UPDATE 1-Boehner asks Obama to disclose costly US regulations

Fri Aug 26, 2011 6:32pm EDT

(Updates with comments by public advocacy group)

WASHINGTON Aug 26 (Reuters) - With a battle looming over U.S. regulations on businesses, the top Republican in Congress asked President Barack Obama on Friday to identify all proposed rules with a projected economic impact of at least $1 billion.

House of Representatives Speaker John Boehner said he wants the information before Congress returns early next month from its summer recess. He said the House will consider legislation calling for a congressional review and approval of any proposed federal government regulation.

While the administration is pushing to eliminate what it considers to be old and unneeded regulations, Republicans and the business community complain it is not pushing hard enough and fear new regulations would hurt an already weak economy.

The speaker's letter came three days after the White House released a list of more than 500 possible rule changes it said could save $10 billion over five years.

Boehner unsuccessfully made the same request last year when Obama's fellow Democrats held the House. Now with Republicans in charge, the president is under pressure to comply and a big battle is expected over government regulations.

Boehner wrote that the number of proposed regulations with an annual cost of $100 million or more jumped last year from 191 to 219.

"That's almost a 15 percent increase over last year, and appears to contradict public suggestions by the administration this week that the regulatory burden on American job creators is being scaled back," Boehner wrote.

Rich Robinson of Public Citizen, a public advocacy group, replied by accusing Republicans and their business allies of routinely ignoring the upside of federal regulations.

"Regulatory controls on 'Big Business' have enormous benefits. They save lives and reduce illness. Less pollution, for instance, means fewer cases of asthma and lung disease. Having safer toys on store shelves means fewer children dying after choking on small parts," Robinson said.

Robinson cited studies by the Office of Management and Budget during the Obama and Bush administrations that he said found that the benefits of regulations far exceed their costs. (Reporting by Thomas Ferraro; Editing by Vicki Allen and Eric Beech)

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Comments (4)
gary_d wrote:
Republicans, the same as the ones in charge from 1890 to 1930. No regulations and money will “trickle down” actions that put us into the great depression. The Republican attitude then by the Leaders was, it’s Governments fault. Today, Republicans hate regulations, try the “trickle Down” attitude again since 1980′s and forward, and of course Government is at fault. See where the economy is, can you do the comparison? Under the Leaders leading up to the great Depression, the People gave an approval rating in the 20% range, FDR took over and regulated the thieves and changed many things, People’s perception of Government was around 75% approval. Why would people follow Bone-er and the rest when all they want to do, is what the Past Republicans did to America, destroy it, and give it to the Wealthy. If you wish to ignore History and facts, as a basic income American, then keep following the crimes of the Republicans.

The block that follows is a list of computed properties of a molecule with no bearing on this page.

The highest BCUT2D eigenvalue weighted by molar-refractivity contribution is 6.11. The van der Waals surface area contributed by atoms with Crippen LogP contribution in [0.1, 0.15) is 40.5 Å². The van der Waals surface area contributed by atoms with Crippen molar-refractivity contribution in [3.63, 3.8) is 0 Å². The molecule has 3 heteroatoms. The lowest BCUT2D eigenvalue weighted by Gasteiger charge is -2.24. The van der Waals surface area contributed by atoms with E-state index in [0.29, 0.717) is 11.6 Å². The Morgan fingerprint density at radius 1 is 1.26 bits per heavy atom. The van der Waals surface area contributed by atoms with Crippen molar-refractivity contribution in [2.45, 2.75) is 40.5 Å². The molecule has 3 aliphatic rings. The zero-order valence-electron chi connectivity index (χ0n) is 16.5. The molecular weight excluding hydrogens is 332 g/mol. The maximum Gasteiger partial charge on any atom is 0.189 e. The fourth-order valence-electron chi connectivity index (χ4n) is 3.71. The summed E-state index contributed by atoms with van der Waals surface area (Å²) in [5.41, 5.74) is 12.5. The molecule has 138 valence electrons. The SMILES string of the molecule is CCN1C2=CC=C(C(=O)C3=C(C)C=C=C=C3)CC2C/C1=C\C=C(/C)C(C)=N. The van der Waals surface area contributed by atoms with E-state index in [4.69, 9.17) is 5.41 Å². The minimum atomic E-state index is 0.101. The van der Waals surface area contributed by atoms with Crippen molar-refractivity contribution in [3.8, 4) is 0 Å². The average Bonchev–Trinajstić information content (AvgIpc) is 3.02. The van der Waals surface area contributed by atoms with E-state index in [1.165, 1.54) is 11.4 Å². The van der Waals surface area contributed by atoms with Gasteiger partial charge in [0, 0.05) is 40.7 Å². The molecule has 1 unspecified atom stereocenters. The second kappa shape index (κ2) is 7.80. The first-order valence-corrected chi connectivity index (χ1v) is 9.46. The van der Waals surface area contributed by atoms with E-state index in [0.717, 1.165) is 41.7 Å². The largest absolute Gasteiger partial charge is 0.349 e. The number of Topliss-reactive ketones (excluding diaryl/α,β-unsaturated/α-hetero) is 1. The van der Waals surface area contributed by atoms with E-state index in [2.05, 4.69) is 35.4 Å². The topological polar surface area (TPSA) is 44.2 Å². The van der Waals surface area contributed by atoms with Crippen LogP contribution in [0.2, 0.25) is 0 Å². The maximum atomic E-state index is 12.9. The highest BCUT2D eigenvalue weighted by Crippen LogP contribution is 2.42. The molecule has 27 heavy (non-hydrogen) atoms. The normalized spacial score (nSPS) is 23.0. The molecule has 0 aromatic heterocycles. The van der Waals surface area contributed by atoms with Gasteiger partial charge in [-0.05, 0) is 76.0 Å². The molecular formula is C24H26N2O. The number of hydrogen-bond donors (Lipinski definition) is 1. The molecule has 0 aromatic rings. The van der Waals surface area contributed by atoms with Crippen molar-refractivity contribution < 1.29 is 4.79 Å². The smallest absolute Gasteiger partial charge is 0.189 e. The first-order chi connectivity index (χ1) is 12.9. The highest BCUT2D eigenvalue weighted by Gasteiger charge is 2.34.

Aug 26, 2011 7:12pm EDT  --  Report as abuse
DenverDave wrote:
Boehner’s missing some key data. Like, how much does it cost to not have the regulations? Regulations on the banking industry, such as those that were repealed by the GBLA in the late 1990s, would have save the country hundreds of billions of dollars.

Who pays the cost of the regulations? The U.S. paid the cost of enforcing the banking regulations, and the banks paid the cost of complying…a good split between public and private burden. Without them, the U.S. had to pay the cost of the bail-out, plus the cost of a deep and long recession that we’re still battling.

How much does food safety regulation cost? A few thousand USDA inspector’s salaries on government salaries. The farmers pay for the cost of compliance, but I have no way of judging how much. Who pays the cost of deregulation? Parents of sick children, children of sick seniors, schools, hospitals. How much does deregulation cost? That depends on how much you value the life of a child.

But, isn’t protecting the public good the purpose of government? If we’re not ensuring safe food, water, banks, property and national defense, that what *does* it do? It’s like we’re throwing out the baby and keeping the bath water.

Aug 26, 2011 7:41pm EDT  --  Report as abuse
BillyStamper wrote:
This is another reprehensible Republican political ploy. The House and Senate are deliberative bodies intended to take on and answer questions of precisely this nature, and instead of doing their jobs they want to shift the onus of responsibility onto a President they admittedly despise, turning the political process into a paper shuffling eye-poke aimed at the White House. Enough of this unreasonable, out-of-season partisan trash! While Republicans dither and try to score political points the country-at-large is in a crises of unprecedented proportions.

Aug 26, 2011 8:32pm EDT  --  Report as abuse
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